Time wasn’t the only thing pressing down on Waititi and his “Wilderpeople” cast and crew, there was also the question of their shooting locations, which were appropriately wild for a film that primarily takes place in the untamed bush of Waititi’s home country.
“We went off into these areas where, there has been testing, firing mortars and stuff like that for 50 years,” he said. “Part of that adventure was that you couldn’t really wander too far from where we were, there’d be like tail fins from bombs and stuff sticking out of the ground, and some of them were unexploded.”
Joining A New Universe
Being comfortable with the constant possibility that something might go boom might not be a requirement for a Marvel director, but it sure can’t hurt.
Waititi admitted he was a little apprehensive about jumping into the Marvel Cinematic Universe when he was first asked to helm the third entry in the Thor franchise, titled “Thor: Ragnarok.”
“Part of it was that it interrupts all the other things I want to do, part of it was just the idea of it. I’m a little bit of a control freak and I like to kind of control everything, and certainly on a studio film that’s not the case,” Waititi said. “Once I got over that, I realized this is actually going to be a really cool exercise in directing and making a big film. And why not? It’s such a great opportunity to experience what it’s like.”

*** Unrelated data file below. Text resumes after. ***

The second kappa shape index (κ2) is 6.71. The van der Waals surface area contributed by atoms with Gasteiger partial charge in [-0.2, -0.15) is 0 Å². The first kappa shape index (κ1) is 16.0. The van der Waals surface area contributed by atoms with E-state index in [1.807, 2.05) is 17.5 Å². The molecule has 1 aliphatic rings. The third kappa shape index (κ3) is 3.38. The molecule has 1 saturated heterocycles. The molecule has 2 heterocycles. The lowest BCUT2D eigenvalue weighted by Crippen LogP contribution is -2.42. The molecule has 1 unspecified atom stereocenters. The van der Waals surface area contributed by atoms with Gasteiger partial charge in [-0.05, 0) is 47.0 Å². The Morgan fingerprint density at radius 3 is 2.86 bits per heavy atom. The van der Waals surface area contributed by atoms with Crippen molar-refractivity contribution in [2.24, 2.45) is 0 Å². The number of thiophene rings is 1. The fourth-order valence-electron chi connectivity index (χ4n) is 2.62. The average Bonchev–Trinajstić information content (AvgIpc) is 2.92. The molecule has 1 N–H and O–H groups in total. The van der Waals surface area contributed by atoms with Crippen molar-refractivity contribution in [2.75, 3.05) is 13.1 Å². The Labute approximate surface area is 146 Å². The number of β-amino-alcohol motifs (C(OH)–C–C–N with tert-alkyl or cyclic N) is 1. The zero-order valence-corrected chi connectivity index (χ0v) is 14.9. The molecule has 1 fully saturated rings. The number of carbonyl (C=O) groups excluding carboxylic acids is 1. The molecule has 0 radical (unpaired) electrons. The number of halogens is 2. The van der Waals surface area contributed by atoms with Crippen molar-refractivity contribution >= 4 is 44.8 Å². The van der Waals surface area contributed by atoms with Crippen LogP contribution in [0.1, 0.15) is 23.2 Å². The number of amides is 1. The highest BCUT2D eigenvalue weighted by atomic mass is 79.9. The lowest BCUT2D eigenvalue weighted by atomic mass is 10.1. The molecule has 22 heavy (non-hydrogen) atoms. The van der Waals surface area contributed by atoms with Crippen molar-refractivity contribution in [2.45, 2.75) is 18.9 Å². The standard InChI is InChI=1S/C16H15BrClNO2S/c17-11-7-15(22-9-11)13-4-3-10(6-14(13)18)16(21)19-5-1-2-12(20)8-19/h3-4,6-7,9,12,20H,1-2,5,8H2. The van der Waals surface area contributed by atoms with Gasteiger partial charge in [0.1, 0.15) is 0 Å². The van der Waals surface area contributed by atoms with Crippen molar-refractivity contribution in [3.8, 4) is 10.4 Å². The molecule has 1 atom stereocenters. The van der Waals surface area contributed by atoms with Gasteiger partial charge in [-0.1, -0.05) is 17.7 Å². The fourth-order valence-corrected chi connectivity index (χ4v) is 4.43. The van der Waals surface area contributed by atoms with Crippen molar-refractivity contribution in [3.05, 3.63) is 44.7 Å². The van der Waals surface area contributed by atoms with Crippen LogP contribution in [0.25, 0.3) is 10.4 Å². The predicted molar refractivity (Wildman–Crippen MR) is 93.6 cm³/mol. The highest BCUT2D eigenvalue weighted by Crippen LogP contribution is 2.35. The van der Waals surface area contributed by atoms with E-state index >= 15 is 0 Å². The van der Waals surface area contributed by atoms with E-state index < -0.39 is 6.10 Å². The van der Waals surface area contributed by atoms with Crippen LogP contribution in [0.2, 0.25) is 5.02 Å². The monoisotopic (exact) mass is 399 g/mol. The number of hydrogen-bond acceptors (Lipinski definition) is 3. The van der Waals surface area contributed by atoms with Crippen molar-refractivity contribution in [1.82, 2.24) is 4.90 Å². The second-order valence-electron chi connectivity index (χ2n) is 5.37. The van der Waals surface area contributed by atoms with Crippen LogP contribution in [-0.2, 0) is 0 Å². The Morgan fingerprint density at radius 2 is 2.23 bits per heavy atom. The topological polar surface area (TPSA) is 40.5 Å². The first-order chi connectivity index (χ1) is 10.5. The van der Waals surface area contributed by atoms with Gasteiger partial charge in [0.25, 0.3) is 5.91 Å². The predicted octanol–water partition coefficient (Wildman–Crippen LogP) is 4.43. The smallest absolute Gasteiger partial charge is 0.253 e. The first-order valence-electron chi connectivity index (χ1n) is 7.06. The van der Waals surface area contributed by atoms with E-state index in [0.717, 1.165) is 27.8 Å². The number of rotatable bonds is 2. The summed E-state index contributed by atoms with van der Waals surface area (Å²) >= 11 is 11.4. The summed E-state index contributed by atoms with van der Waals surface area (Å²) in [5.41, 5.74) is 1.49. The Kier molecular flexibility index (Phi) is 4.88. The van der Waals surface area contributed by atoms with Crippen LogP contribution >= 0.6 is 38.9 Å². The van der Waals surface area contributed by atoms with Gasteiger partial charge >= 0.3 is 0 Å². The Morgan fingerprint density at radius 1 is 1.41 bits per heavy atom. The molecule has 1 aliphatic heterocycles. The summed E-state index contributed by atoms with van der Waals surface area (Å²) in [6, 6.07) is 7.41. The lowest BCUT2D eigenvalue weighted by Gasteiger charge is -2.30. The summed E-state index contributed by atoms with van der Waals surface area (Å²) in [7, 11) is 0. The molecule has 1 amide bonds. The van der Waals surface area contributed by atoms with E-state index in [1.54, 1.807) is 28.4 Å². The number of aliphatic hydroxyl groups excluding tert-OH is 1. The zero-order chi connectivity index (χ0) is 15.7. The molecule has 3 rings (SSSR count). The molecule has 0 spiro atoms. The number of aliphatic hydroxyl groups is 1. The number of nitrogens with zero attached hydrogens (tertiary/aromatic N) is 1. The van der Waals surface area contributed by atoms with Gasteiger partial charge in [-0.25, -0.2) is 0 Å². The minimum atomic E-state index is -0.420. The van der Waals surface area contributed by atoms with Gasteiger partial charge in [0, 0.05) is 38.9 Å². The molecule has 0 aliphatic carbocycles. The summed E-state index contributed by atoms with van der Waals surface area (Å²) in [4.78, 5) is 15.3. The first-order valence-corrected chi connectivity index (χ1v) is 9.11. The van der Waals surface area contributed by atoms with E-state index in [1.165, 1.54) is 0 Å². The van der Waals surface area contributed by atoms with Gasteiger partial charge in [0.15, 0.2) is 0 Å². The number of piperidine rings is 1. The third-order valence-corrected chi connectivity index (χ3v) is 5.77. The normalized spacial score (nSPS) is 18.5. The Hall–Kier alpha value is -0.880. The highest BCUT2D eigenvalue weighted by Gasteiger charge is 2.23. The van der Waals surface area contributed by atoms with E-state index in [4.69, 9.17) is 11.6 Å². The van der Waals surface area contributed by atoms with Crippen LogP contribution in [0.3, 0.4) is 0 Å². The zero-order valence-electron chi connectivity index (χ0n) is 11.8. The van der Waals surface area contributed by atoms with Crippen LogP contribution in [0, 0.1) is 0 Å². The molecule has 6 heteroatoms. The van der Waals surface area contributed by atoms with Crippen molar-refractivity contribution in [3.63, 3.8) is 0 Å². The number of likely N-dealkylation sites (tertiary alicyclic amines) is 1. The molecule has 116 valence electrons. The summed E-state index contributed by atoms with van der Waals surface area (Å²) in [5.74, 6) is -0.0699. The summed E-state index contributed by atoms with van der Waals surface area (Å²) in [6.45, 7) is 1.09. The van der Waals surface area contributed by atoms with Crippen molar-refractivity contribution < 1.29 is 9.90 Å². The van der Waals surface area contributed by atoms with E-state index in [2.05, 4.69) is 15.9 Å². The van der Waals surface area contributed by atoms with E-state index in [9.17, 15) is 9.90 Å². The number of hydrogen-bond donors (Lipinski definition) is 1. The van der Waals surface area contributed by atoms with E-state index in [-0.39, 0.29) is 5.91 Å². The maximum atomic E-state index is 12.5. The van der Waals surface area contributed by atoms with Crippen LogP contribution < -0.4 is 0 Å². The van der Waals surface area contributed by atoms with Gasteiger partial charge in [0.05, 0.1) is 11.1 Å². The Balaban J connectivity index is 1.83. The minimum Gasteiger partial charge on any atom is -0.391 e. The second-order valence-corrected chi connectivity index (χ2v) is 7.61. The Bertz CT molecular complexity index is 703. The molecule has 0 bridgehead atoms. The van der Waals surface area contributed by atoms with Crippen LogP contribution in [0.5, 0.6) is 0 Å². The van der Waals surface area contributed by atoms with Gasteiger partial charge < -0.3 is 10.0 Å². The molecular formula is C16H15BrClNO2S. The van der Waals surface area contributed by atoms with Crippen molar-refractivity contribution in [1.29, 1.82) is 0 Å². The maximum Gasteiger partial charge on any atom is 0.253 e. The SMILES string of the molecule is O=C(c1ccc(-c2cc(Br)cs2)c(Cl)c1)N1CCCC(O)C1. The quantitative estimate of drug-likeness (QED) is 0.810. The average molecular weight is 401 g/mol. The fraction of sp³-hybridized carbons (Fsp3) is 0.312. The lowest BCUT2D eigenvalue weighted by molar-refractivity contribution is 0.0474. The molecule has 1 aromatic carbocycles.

Despite his initial trepidation, Waititi has long been intrigued by the possibilities afforded to blockbuster offerings. “To be given that opportunity is very rare, especially for someone from where I’m from,” he said, “so I really felt that I should do it.”
The filmmaker hopes to be able to inject his own humorous tone into the franchise, which has run the gamut between the joke-heavy first “Thor” movie (remember that scene with the coffee?) and the self-serious “Thor: The Dark World.”
“The tone of my films is never full drama or full comedy,” Waititi said. “It’s sort of a delicate balance between them.”
He’s also excited about the comedic possibilities posed by star Chris Hemsworth, who has recently leaned much further into humorous gigs, like hosting “Saturday Night Live” and co-starring in the new “Ghostbusters” film due out later this summer.
“It’s silly not to use that. He’s so good,” Waititi said, before taking a moment to expound on his favorite parts of recent “Ghostbusters” trailers that have played up Hemsworth’s comedic timing (he particularly likes the gag about his glasses not having any lenses).